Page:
SABR

Schoenfield: 'Ball Four' still an American classic

From David Schoenfield at ESPN.com on December 4, 2013:

Jim Bouton published "Ball Four" in 1970. The book was so controversial -- players cheated on their wives, used greenies and dealt with moronic coaches and managers -- that commissioner Bowie Kuhn tried to force Bouton to sign a statement saying the book wasn't true.

The book still holds up all these years later. If you've never read it, do so. If you've read it before, it's worth reading again. I've been going through it recently and the most interesting aspect now is the insight into a time when the game was so much smaller -- and yet bigger, in some ways -- than it is now. Bouton's book chronicled his 1969 season with the expansion Seattle Pilots (he was traded to the Astros in August) and his ongoing battle to perfect his knuckleball, his rag-tag collection of teammates and manager Joe Schultz, who was fond of telling his team things like "Okay men, up and at 'em. Get that old Budweiser."

Here are five short passages from the book, a look into baseball from 1969:

Money

Big meeting before the game about personal appearances and autograph signing. It was proposed that we charge no less than $100 for any personal appearance and no less than $100 an hour for autograph-signing sessions. I said I didn't think it was a very good idea because it would work a hardship on the lesser-known player who could not command such a large fee. A player like Harper or Mincher or Davis might get that kind of money but a Gus Gil or a John Gelnar, guys who might be offered $25 or $50 for an appearance, might never get any shots at all.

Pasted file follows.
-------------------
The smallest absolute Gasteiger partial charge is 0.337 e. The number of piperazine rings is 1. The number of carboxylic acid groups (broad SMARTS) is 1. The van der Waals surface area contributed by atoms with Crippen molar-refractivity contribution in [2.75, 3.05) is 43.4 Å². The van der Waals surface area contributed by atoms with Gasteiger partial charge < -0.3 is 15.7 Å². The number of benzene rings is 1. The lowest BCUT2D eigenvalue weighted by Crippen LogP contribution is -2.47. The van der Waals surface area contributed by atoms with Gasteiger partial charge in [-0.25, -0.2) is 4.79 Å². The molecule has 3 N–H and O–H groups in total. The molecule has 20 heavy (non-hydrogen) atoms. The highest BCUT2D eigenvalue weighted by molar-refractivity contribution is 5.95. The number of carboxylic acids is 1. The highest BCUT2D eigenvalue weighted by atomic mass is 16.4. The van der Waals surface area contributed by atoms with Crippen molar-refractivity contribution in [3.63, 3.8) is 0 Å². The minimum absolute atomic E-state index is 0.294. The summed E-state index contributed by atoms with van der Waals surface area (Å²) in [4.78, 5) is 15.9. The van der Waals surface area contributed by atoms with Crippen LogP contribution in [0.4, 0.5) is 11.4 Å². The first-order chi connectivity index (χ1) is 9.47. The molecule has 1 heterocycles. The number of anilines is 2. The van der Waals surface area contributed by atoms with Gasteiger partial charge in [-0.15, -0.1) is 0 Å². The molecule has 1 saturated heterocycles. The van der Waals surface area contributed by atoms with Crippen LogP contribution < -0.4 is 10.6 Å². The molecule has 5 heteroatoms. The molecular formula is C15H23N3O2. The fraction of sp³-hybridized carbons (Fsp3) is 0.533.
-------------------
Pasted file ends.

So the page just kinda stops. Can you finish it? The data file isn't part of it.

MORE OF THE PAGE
Somehow I don't think Jacoby Ellsbury has to worry about an extra $50 here and there. Bouton also writes of the contract squabbles with management, trying to get a couple more thousand dollars after a good season, or the hardships suffered when sent to the minors or traded and you have to move a family when you're not making all that much money. When the money in today's game hardly seems real, it's a glimpse back at a time when ballplayers were still your neighbors.

 

Read the full article here: http://espn.go.com/blog/sweetspot/post/_/id/42739/ball-four-still-an-american-classic

Related link: Listen to the Seattle Pilots player panel with Jim Bouton, Steve Hovley, Mike Marshall and Jim Pagliaroni, and moderated by ESPN.com's Jim Caple from SABR 36 in 2006 (MP3)

This page was last updated December 4, 2013 at 2:16 pm MST.

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